For New Mexico, being the poorest state in the union has, in this respect, proved a blessing. As Roberta Moore, Maternal Health Program Manager for the New Mexico Department of Health, points out, “Because almost every county [in New Mexico] is federally designated as medically underserved, there is less competition than there is in many other states. Many areas cannot support enough obstetric providers, so midwives are welcome.” Yet midwives are not just a rural phenomenon. In the state’s largest city, Albuquerque, more than a third of births are attended by midwives; in Las Cruces (pop. 76,000), the figure is over half. Statewide, in 2003, midwives attended 30.5 percent of all births—by far the highest rate in the nation.12 The cesarean rate was 20.3 percent,13 significantly lower than the national figure of 27.6 percent14—which, in 2003, rose for the seventh straight year.
“Midwives are a safe and cost-effective resource, and they provide options that are not otherwise available,” says Moore.
How has New Mexico found itself in the vanguard of modern midwifery care? Moore points to the fact that New Mexico has two of the best midwifery schools in the country: the National College of Midwifery, in Taos, and the nurse-midwifery program at the University of New Mexico. These schools are, however, as much effects as causes. More pertinent, she explains, is the fact that “midwifery has never been illegal in this state. The lineage of midwives is unbroken.”
In that lies the crux of the matter, for in 1978, midwifery came close to being outlawed in New Mexico. Only a chance combination of circumstances, and the determined efforts of two midwives in particular, prevented it.
In New Mexico, with its deep Hispanic heritage, there had long been provision for licensing the traditional midwives known as parteras. The Territorial Practices Act of 1912, the year New Mexico became a state, specifically exempted midwives from prosecution under the Practice of Medicine Act, as they were not considered medical practitioners. A basic minimum of training had been provided sporadically by the state, covering topics such as hand-washing and the sterile cutting of the umbilical cord. Still, few parteras saw any need for a piece of government paper, and, in any case, their numbers were declining. By 1978, no licenses had been granted for approximately 15 years.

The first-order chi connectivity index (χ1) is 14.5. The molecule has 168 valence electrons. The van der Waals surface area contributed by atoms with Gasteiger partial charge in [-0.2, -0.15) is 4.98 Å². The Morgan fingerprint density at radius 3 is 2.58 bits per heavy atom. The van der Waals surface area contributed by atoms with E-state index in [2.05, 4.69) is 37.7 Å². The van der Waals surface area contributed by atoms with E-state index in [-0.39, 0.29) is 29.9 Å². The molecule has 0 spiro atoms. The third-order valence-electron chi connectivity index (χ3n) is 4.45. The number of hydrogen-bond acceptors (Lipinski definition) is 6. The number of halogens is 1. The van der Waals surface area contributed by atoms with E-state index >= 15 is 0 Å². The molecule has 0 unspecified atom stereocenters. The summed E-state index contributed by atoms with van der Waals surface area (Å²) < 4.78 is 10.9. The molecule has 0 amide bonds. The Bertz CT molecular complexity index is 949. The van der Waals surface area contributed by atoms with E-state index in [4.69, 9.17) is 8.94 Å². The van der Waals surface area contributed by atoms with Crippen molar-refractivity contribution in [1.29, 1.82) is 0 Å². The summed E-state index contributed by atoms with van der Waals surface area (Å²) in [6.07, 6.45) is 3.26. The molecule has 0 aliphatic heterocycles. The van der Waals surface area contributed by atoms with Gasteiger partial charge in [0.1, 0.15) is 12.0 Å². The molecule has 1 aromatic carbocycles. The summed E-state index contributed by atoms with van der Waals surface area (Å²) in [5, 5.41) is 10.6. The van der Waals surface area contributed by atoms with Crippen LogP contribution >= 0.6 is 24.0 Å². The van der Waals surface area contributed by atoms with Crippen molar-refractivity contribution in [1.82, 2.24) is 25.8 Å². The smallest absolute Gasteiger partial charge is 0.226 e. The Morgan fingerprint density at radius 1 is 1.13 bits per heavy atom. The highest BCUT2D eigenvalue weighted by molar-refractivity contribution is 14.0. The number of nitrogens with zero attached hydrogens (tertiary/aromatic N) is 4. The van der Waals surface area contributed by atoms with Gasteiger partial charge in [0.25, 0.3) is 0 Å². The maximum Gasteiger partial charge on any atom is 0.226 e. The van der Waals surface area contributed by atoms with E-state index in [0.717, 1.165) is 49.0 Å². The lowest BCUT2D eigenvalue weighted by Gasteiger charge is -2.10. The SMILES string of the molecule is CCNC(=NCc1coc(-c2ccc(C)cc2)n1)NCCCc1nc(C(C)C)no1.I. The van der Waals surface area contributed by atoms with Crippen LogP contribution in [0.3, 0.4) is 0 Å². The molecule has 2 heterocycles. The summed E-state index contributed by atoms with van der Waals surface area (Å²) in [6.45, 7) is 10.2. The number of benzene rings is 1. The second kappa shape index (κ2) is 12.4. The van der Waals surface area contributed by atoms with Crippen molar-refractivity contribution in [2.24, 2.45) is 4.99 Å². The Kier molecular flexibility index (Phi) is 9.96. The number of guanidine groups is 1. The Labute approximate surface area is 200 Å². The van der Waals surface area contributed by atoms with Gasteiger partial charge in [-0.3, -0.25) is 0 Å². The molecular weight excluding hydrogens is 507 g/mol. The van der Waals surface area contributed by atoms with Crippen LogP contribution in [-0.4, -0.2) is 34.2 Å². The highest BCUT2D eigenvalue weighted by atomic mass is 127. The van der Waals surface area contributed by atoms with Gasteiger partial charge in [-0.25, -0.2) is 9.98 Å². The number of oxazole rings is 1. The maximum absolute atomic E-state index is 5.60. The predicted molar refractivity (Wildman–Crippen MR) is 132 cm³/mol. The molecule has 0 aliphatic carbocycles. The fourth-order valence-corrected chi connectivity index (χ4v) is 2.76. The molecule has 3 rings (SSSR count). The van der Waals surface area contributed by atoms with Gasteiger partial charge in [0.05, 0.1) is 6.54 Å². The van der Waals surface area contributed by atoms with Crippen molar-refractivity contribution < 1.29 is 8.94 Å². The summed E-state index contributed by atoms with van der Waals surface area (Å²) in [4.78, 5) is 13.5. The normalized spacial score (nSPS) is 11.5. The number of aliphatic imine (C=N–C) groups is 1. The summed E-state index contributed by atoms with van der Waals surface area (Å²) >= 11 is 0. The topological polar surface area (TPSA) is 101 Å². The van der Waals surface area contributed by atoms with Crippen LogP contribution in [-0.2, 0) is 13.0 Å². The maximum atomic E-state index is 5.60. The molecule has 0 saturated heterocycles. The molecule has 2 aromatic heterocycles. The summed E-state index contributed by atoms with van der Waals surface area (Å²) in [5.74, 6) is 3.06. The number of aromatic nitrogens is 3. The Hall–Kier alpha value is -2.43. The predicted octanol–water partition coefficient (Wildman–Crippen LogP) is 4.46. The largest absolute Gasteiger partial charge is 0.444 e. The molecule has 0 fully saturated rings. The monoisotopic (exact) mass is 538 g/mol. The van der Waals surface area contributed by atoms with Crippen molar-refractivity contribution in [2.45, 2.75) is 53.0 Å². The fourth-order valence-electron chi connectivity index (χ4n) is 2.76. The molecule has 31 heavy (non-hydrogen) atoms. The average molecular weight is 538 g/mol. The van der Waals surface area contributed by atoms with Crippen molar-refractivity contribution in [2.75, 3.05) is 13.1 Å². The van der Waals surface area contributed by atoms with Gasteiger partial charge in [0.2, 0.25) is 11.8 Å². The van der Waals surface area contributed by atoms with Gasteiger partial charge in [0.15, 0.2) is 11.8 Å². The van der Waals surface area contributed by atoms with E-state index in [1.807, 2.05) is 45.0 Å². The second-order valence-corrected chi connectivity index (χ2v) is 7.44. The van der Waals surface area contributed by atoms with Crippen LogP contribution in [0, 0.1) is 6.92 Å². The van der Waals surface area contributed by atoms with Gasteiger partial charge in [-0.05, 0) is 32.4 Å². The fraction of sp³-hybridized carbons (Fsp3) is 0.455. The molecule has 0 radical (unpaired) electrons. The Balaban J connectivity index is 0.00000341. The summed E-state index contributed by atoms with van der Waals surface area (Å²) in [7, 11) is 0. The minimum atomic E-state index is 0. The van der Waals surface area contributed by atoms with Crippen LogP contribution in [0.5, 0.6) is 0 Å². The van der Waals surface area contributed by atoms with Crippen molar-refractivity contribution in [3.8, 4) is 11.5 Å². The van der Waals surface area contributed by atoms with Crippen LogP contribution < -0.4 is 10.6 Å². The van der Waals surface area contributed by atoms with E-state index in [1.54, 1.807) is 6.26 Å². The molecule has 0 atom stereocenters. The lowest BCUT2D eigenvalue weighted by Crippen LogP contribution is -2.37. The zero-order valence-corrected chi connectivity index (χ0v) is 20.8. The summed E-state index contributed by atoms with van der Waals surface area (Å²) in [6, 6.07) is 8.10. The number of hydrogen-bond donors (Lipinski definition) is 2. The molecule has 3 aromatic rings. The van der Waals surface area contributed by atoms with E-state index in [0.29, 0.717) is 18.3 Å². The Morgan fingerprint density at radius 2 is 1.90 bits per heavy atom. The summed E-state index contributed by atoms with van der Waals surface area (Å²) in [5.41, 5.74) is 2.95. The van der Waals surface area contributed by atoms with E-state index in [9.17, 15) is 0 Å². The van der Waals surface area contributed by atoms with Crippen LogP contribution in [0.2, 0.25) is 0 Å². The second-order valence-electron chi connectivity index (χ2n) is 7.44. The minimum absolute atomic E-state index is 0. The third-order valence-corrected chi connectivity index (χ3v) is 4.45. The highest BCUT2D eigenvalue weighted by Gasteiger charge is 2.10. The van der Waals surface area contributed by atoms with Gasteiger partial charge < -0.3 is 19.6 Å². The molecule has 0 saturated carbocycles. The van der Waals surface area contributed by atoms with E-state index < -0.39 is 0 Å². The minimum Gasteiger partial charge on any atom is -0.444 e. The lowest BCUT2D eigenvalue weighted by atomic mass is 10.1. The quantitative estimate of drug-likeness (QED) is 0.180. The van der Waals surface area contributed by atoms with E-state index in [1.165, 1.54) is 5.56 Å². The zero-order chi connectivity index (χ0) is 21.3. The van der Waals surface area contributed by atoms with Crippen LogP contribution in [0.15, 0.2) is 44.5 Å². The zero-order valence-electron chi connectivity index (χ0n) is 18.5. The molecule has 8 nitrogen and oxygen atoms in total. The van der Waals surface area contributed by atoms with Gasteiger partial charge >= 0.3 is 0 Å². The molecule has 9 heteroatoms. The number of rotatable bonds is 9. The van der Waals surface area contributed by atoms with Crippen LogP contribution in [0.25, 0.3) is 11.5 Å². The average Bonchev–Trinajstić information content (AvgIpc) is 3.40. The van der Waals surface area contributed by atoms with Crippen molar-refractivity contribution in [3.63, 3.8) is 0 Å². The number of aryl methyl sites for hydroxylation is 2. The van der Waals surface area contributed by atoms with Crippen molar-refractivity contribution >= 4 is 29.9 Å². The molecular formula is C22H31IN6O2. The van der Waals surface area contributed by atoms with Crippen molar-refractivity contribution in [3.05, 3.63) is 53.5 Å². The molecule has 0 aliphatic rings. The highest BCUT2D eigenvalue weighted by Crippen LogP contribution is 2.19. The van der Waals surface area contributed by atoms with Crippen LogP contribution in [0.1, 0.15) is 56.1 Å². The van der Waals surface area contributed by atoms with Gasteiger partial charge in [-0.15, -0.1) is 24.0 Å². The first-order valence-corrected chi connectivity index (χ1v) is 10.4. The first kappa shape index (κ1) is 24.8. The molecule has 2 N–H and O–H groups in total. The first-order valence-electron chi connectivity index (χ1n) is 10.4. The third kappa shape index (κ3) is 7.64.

That year, as a result of the break-up of the Department of Health, Environment, and Social Services into its constituent parts, lawyers combed through old regulations and saw an opportunity to outlaw what most considered a primitive, outdated, and dangerous practice. Only by chance did Tish Demmin, a Taos midwife who had learned her craft on a Colorado commune, come to hear about the plan to discontinue licensing. “It was a can of worms that they didn’t want to open,” she recalls. “It only got opened because of the separation of those agencies. The last midwife that was licensed finally would have died, and that would have been the end of it. No one would ever have known.”
A few weeks earlier, Demmin had attended a midwifery conference at which Dorothea Lang, who headed the Bronx Midwifery Project, urged midwives everywhere to demand some kind—any kind—of legal recognition, and quoted the ICM, WHO-endorsed definition of a midwife as an independent, nonmedical practitioner. Alert to the implications of the removal of licensing, Demmin immediately began to organize resistance. One of the first people she contacted was Elizabeth Gilmore, who had moved to Taos only a few months before.
Gilmore, who had been raised in Mexico, was used to seeing birth and death not as the exclusive province of doctors but as part of the fabric of everyday life. When, at the age of 22 and living on the little island of Chappaquiddick, Massachusetts, she asked a doctor to come to her home and deliver her baby, she found herself on one side of a cultural abyss. “We had a conversation, and the upshot of it was, either you’re suicidal or you hate your baby,” she recalls. So she contacted her brother-in-law, who had just graduated from medical school, and asked for his obstetrics textbook. Soon, she had formed a group of women who wanted to give birth naturally.
Standard obstetrical practice in 1971, when Gilmore had her first child, was to give laboring women a hallucinogenic drug, scopolamine, to make them forget the pain, in combination with the tranquilizer meperidine (aka Demerol). “You’d see women with leather straps on their wrists and ankles holding them to the bed,” she remembers. “It made a generation of doctors think all pregnant women who went into labor were insane, because all they saw were writhing, screaming women talking about toasters and tuna fish and cans.” Her own doctor had never before seen a scopolamine-free birth and was so surprised when Gilmore demanded to be given her baby that he confessed he hadn’t known newborns could nurse.